Grace Ebert

All images courtesy of DB Burkeman and Rich Browd, shared with permission

From plastic grocery bags to original emojis to household goods and paraphernalia, the yellow smiley face is an iconic mark of modern culture. A new book funding on Kickstarter celebrates the symbol’s decades-long history as it dives into the eclectic uses that range from fine art to graffiti to Hollywood. In 60 pages, The Sm;)e Book compiles work from 70 artists, including Banksy, the Chapman Brothers,  Alicia McCarthy, and James Joyce.

Despite the smiley’s well-known status throughout the mainstream culture, the book is particularly personal to co-creators DB Burkeman and Rich Browd. Burkeman shares with Colossal that his mother was fascinated by the hippie movement and plastered surfaces with smiley face stickers and adorned her clothing with grinning patches and pins. As he grew up and later became a DJ, he noticed the symbol flourishing in the punk and rave scenes as a new kind of countercultural mark. Browd had a similar childhood experience, growing fascinated by the icon in “graffiti, skate graphics, and the Pop Art collection of a wealthy friend’s parents.”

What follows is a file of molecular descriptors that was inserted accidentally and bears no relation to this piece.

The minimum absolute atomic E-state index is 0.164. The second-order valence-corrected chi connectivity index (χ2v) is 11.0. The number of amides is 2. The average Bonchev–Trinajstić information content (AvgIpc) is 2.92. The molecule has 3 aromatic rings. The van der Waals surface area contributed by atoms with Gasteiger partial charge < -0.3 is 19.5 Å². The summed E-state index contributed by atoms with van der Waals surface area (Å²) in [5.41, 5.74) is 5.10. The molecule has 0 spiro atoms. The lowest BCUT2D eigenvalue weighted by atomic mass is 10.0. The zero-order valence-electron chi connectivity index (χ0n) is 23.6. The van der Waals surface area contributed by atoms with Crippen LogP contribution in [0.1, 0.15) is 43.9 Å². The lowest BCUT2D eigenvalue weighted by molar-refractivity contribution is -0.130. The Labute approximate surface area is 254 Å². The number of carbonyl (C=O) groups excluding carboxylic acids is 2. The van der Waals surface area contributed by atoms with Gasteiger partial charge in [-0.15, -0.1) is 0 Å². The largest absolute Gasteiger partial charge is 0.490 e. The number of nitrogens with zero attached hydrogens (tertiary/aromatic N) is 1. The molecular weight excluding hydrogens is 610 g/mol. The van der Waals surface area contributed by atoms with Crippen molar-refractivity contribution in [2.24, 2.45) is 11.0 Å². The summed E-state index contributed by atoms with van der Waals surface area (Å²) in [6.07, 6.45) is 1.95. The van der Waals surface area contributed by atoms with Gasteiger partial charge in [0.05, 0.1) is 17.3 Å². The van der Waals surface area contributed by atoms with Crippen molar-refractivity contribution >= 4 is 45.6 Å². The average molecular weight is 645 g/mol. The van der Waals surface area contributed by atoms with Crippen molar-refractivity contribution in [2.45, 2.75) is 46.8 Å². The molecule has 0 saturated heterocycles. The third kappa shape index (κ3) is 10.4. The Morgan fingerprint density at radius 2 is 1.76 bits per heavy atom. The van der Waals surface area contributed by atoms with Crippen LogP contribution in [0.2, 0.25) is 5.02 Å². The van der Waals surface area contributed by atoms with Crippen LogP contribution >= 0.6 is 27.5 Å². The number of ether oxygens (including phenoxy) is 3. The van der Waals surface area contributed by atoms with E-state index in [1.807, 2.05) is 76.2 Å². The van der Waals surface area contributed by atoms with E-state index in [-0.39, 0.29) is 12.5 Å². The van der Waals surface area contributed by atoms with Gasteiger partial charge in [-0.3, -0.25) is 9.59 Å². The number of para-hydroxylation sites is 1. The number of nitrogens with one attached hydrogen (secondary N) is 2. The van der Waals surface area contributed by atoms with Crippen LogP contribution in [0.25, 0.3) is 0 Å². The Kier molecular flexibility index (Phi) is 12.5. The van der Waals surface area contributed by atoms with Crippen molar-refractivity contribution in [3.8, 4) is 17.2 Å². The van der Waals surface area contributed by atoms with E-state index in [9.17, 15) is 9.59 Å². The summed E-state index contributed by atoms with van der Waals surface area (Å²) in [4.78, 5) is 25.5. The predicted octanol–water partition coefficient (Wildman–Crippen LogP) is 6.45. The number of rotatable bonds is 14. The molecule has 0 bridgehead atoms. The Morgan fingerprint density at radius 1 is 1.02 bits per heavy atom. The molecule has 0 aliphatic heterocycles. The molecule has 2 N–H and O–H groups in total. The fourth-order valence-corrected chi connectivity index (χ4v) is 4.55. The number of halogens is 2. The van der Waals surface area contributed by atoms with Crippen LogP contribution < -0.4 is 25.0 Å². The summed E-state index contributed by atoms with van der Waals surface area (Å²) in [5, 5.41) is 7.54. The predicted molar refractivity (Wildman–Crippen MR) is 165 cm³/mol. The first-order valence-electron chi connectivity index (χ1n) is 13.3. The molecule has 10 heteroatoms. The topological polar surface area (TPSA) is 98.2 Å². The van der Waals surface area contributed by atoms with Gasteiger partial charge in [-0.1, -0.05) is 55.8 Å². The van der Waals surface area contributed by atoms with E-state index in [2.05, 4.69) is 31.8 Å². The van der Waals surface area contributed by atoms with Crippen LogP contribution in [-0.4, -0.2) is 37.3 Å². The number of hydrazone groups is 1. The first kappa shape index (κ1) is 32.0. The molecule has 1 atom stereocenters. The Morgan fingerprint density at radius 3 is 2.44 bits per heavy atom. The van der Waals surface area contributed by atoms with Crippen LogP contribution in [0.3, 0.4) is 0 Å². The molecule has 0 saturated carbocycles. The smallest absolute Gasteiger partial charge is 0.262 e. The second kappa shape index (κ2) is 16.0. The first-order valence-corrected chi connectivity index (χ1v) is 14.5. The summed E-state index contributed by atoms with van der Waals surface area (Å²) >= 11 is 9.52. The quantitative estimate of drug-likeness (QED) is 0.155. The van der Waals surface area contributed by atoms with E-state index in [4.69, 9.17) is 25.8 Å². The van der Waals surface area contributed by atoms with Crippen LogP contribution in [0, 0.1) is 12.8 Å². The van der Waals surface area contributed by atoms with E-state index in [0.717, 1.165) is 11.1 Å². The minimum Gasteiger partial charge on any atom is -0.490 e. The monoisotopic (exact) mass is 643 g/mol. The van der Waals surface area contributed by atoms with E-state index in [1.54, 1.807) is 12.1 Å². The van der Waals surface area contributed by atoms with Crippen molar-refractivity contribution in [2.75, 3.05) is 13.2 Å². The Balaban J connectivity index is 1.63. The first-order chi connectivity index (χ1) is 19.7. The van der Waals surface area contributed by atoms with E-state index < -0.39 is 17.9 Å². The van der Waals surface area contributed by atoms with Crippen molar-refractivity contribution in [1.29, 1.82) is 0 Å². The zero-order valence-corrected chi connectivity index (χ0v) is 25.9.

Today, the duo remains enamored with the evolution of the smiley face and its prevalence in seemingly contradictory spaces. “In the history of graphic design, I can think of no other symbol that has ever held such a duality—used simultaneously as both a positive mainstream driver and a counterculture subverter of that very mainstream,” Burkeman writes. He explains further:

Now retired from nightlife and mostly confused by a lot of today’s popular culture, I’ve watched the smiley return with a vengeance. Partly fueled by the prolific use of emojis, but also by the insatiable consumption and recycling of pop culture’s logos and tropes. Today’s youth love and reuse them, regardless of whether the new users know the logos’ origins or not: little girls and celebrities wearing the Thrasher logo who have never read the magazine or skated in their lives, hip-hop kids wearing hair-metal or post-punk band shirts. Does it even matter that they have no idea what these bands sounded like or represented? It’s all part of this strange cultural cannibalism.